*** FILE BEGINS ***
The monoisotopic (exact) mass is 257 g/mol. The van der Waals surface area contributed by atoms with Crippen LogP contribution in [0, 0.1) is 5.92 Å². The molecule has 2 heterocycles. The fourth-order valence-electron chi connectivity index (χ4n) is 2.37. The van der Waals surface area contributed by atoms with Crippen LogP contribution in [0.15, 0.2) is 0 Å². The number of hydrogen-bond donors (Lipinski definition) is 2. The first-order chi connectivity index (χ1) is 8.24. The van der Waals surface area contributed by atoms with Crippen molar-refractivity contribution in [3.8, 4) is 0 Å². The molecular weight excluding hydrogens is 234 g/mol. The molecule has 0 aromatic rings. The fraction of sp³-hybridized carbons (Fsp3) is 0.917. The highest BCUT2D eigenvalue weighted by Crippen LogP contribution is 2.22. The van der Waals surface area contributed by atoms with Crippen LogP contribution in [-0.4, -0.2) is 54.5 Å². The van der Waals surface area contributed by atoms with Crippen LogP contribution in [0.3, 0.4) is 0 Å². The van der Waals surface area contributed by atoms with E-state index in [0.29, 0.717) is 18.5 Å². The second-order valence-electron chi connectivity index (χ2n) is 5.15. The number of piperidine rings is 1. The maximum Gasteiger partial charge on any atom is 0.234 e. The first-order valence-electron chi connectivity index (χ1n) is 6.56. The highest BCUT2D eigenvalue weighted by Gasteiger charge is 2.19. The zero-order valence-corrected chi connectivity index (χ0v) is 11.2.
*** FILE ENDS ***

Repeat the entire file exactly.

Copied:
The monoisotopic (exact) mass is 257 g/mol. The van der Waals surface area contributed by atoms with Crippen LogP contribution in [0, 0.1) is 5.92 Å². The molecule has 2 heterocycles. The fourth-order valence-electron chi connectivity index (χ4n) is 2.37. The van der Waals surface area contributed by atoms with Crippen LogP contribution in [0.15, 0.2) is 0 Å². The number of hydrogen-bond donors (Lipinski definition) is 2. The first-order chi connectivity index (χ1) is 8.24. The van der Waals surface area contributed by atoms with Crippen molar-refractivity contribution in [3.8, 4) is 0 Å². The molecular weight excluding hydrogens is 234 g/mol. The molecule has 0 aromatic rings. The fraction of sp³-hybridized carbons (Fsp3) is 0.917. The highest BCUT2D eigenvalue weighted by Crippen LogP contribution is 2.22. The van der Waals surface area contributed by atoms with Crippen LogP contribution in [-0.4, -0.2) is 54.5 Å². The van der Waals surface area contributed by atoms with Crippen LogP contribution in [0.3, 0.4) is 0 Å². The van der Waals surface area contributed by atoms with E-state index in [0.29, 0.717) is 18.5 Å². The second-order valence-electron chi connectivity index (χ2n) is 5.15. The number of piperidine rings is 1. The maximum Gasteiger partial charge on any atom is 0.234 e. The first-order valence-electron chi connectivity index (χ1n) is 6.56. The highest BCUT2D eigenvalue weighted by Gasteiger charge is 2.19. The zero-order valence-corrected chi connectivity index (χ0v) is 11.2.